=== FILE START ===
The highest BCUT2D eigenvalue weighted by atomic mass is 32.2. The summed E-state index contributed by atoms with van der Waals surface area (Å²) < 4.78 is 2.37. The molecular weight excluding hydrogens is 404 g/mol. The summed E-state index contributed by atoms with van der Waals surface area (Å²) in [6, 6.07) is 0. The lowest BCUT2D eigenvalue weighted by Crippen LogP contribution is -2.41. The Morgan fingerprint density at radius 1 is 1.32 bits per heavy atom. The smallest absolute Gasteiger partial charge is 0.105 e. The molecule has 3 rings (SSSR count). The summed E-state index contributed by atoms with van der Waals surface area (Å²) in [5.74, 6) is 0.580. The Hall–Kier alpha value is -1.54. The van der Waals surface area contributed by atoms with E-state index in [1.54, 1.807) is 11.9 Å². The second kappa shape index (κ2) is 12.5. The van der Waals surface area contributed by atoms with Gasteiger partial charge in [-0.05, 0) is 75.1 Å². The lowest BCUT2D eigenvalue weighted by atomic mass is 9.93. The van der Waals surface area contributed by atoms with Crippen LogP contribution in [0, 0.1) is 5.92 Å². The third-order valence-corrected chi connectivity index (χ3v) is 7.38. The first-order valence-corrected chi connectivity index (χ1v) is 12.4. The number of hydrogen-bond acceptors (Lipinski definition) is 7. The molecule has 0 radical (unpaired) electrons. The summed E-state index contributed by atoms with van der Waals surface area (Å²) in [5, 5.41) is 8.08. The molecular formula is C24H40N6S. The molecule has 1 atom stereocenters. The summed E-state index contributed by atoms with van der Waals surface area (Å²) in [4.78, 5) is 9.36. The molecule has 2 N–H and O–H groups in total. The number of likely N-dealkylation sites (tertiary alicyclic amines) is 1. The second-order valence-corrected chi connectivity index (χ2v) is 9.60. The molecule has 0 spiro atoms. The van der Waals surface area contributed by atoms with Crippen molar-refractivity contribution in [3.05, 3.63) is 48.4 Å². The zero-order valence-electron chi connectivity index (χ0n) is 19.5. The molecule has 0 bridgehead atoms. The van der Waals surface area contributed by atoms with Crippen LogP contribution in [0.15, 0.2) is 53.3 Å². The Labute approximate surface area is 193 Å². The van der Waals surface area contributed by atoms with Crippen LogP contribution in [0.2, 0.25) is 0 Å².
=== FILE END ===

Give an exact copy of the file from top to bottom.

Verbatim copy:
The highest BCUT2D eigenvalue weighted by atomic mass is 32.2. The summed E-state index contributed by atoms with van der Waals surface area (Å²) < 4.78 is 2.37. The molecular weight excluding hydrogens is 404 g/mol. The summed E-state index contributed by atoms with van der Waals surface area (Å²) in [6, 6.07) is 0. The lowest BCUT2D eigenvalue weighted by Crippen LogP contribution is -2.41. The Morgan fingerprint density at radius 1 is 1.32 bits per heavy atom. The smallest absolute Gasteiger partial charge is 0.105 e. The molecule has 3 rings (SSSR count). The summed E-state index contributed by atoms with van der Waals surface area (Å²) in [5.74, 6) is 0.580. The Hall–Kier alpha value is -1.54. The van der Waals surface area contributed by atoms with E-state index in [1.54, 1.807) is 11.9 Å². The second kappa shape index (κ2) is 12.5. The van der Waals surface area contributed by atoms with Gasteiger partial charge in [-0.05, 0) is 75.1 Å². The lowest BCUT2D eigenvalue weighted by atomic mass is 9.93. The van der Waals surface area contributed by atoms with Crippen LogP contribution in [0, 0.1) is 5.92 Å². The third-order valence-corrected chi connectivity index (χ3v) is 7.38. The first-order valence-corrected chi connectivity index (χ1v) is 12.4. The number of hydrogen-bond acceptors (Lipinski definition) is 7. The molecule has 0 radical (unpaired) electrons. The summed E-state index contributed by atoms with van der Waals surface area (Å²) in [5, 5.41) is 8.08. The molecular formula is C24H40N6S. The molecule has 1 atom stereocenters. The summed E-state index contributed by atoms with van der Waals surface area (Å²) in [4.78, 5) is 9.36. The molecule has 2 N–H and O–H groups in total. The number of likely N-dealkylation sites (tertiary alicyclic amines) is 1. The second-order valence-corrected chi connectivity index (χ2v) is 9.60. The molecule has 0 spiro atoms. The van der Waals surface area contributed by atoms with Crippen molar-refractivity contribution in [3.05, 3.63) is 48.4 Å². The zero-order valence-electron chi connectivity index (χ0n) is 19.5. The molecule has 0 bridgehead atoms. The van der Waals surface area contributed by atoms with Crippen LogP contribution in [0.15, 0.2) is 53.3 Å². The Labute approximate surface area is 193 Å². The van der Waals surface area contributed by atoms with Crippen LogP contribution in [0.2, 0.25) is 0 Å².